The men of the first Continental Congress -- which first met in the Spring of 1789 -- had a lofty job in front of them that year. They needed to not only construct the tools and offices of a brand new government, they were also tasked with defining the basic rights of American citizens via a set of amendments to the U.S. Constitution -- the Bill of Rights.
Now imagine doing this in your post-Colonial era garments during a hot summer, all crammed into a few rooms at Federal Hall, the former City Hall building on Wall Street.
It was here that the Bill of Rights was introduced, debated and voted upon. But those weren't the only monumental decisions being made in the city.
When nobody could come to an agreement on two major issues -- the assumption of state debt and the location of the permanent federal capital -- it was up to Thomas Jefferson, Alexander Hamilton and James Madison to craft a deal, made during a legendary dinner party on Maiden Lane. We live today with the critical decisions made by these three men on that night over food and wine.
ALSO: The tale of James Hemings, an enslaved man who became an accomplished French chef and most likely the cook for that very dinner, witness to the events in "the room where it happened."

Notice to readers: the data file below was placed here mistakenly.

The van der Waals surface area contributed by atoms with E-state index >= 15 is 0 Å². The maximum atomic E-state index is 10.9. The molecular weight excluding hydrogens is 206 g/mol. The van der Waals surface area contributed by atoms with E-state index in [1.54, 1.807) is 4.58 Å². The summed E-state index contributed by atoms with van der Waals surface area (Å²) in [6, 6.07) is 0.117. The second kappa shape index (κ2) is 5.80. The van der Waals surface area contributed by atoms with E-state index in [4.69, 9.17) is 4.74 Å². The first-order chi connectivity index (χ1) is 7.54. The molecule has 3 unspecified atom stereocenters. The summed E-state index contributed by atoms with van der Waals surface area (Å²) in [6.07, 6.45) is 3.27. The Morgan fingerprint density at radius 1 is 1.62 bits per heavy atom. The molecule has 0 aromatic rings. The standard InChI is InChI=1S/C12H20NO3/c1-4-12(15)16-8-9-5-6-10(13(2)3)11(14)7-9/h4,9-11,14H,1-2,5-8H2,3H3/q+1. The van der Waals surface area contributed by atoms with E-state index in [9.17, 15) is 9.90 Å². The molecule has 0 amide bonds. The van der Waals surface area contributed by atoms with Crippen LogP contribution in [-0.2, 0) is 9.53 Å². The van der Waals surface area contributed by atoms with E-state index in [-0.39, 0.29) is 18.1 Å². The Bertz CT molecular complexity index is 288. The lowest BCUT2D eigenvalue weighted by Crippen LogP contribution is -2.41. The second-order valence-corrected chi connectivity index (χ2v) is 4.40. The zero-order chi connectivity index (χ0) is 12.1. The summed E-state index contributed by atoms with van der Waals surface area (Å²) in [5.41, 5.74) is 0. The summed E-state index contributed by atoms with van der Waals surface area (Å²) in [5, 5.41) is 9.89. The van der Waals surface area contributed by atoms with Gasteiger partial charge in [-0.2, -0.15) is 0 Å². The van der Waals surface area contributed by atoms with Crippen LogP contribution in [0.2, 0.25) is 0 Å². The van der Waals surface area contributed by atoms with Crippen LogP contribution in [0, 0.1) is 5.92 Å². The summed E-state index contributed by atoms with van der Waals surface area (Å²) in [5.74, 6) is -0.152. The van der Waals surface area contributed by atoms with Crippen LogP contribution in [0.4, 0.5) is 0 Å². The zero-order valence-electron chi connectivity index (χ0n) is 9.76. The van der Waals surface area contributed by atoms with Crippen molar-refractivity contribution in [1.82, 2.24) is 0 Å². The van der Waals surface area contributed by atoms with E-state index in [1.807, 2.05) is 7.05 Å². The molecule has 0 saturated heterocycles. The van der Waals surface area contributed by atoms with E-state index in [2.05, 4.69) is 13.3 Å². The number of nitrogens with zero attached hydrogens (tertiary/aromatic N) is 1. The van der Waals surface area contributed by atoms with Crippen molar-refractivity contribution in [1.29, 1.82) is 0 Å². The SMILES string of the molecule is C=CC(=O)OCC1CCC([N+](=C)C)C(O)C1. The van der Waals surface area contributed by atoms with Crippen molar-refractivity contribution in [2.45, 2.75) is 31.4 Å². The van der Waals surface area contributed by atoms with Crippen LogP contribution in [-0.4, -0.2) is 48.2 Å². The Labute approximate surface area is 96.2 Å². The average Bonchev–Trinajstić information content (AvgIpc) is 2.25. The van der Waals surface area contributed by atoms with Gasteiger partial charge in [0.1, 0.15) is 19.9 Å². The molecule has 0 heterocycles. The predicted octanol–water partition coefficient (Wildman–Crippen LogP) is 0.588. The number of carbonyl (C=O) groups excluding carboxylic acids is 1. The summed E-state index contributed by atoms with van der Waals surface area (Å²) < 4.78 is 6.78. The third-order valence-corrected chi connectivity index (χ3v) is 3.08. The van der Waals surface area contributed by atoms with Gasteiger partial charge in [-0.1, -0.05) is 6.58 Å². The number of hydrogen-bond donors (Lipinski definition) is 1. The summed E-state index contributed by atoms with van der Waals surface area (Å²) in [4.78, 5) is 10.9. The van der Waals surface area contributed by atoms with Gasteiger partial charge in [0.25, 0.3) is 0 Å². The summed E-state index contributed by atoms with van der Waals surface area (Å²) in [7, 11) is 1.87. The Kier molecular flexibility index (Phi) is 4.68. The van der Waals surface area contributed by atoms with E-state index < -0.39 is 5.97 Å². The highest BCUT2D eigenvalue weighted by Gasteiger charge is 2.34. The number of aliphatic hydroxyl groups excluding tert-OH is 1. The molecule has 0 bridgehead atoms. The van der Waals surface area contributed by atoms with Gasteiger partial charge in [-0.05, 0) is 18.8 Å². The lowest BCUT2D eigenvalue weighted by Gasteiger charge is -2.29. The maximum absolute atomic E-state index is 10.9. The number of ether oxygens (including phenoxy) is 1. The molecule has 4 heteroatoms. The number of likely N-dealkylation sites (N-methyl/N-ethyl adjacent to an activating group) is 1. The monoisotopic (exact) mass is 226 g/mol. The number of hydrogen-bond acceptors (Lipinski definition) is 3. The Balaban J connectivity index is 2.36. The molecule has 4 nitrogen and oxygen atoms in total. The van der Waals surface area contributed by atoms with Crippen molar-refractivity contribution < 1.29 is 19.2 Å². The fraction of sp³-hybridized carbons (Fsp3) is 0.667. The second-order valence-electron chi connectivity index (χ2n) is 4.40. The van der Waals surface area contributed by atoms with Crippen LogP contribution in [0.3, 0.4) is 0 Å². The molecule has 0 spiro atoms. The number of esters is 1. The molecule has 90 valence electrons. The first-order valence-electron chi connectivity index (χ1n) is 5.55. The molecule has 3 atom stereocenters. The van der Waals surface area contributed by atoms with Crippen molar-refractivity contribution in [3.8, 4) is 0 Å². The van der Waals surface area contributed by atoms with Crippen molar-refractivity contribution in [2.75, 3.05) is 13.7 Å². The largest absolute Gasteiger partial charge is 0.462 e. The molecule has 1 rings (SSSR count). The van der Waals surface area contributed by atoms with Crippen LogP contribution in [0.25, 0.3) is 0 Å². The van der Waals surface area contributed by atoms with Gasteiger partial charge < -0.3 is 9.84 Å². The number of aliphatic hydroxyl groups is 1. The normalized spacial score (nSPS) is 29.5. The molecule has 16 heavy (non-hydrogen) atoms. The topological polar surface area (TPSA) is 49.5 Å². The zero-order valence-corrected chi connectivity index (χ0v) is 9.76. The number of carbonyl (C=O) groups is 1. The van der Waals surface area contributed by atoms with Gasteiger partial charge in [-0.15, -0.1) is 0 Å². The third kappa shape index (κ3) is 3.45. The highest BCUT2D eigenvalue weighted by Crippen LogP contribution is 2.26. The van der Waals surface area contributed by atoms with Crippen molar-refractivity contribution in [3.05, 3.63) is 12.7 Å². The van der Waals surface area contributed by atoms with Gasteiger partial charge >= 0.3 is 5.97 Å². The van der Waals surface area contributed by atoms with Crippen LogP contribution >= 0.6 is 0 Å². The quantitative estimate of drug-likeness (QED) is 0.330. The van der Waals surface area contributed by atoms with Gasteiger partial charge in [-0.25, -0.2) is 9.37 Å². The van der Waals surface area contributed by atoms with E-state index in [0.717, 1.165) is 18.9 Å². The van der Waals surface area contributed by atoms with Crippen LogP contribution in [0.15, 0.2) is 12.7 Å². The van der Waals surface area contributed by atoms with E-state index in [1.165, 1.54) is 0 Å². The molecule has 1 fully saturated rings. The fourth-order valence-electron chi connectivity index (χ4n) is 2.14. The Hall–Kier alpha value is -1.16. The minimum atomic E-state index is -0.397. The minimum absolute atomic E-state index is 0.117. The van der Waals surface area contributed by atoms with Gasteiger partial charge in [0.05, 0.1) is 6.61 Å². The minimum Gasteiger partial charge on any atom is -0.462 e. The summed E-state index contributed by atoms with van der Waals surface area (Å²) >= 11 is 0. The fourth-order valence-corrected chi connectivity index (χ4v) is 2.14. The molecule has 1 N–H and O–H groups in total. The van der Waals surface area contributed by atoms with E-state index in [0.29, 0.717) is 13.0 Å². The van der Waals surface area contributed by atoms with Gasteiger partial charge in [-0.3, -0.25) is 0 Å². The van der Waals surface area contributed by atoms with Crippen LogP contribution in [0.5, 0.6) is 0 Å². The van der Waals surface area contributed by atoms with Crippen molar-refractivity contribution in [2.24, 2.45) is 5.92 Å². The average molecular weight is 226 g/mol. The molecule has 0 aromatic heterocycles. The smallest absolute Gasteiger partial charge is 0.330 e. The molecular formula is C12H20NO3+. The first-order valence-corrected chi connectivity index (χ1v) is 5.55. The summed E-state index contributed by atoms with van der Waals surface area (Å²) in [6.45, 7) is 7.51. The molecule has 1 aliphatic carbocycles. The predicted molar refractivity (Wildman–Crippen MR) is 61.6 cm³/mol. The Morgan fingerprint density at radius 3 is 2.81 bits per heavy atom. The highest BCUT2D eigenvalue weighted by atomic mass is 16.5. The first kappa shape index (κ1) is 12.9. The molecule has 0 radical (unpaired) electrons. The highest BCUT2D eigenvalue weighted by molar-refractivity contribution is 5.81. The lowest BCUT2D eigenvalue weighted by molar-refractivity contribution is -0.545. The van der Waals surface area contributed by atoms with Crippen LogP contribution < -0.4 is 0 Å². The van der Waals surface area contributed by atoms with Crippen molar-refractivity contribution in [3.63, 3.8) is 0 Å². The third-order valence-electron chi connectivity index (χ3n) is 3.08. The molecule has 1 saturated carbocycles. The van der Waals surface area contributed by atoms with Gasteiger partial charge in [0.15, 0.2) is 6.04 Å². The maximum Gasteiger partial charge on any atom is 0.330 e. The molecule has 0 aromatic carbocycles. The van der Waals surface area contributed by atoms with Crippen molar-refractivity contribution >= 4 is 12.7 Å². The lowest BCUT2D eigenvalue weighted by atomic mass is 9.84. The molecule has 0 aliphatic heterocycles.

Direct download: 221_New_York__Capital_City_of_the_United_States.mp3
Category:general -- posted at: 6:50pm EDT
Thu, 19 January 2017
The story of New York City's role in the birth of American government is sometimes forgotten. Most of the buildings important to the first U.S. Congress, which met here from the spring of 1789 to the late summer of 1790, have long been demolished. There's little to remind us that our modern form of government was, in part, invented here on these city streets.
NOTE: In the show we accidentally say 'Yorkville' once when we meant 'Yorktown'. Blame it on our New York-centrism; Yorkville is a neighborhood in the Upper East Side!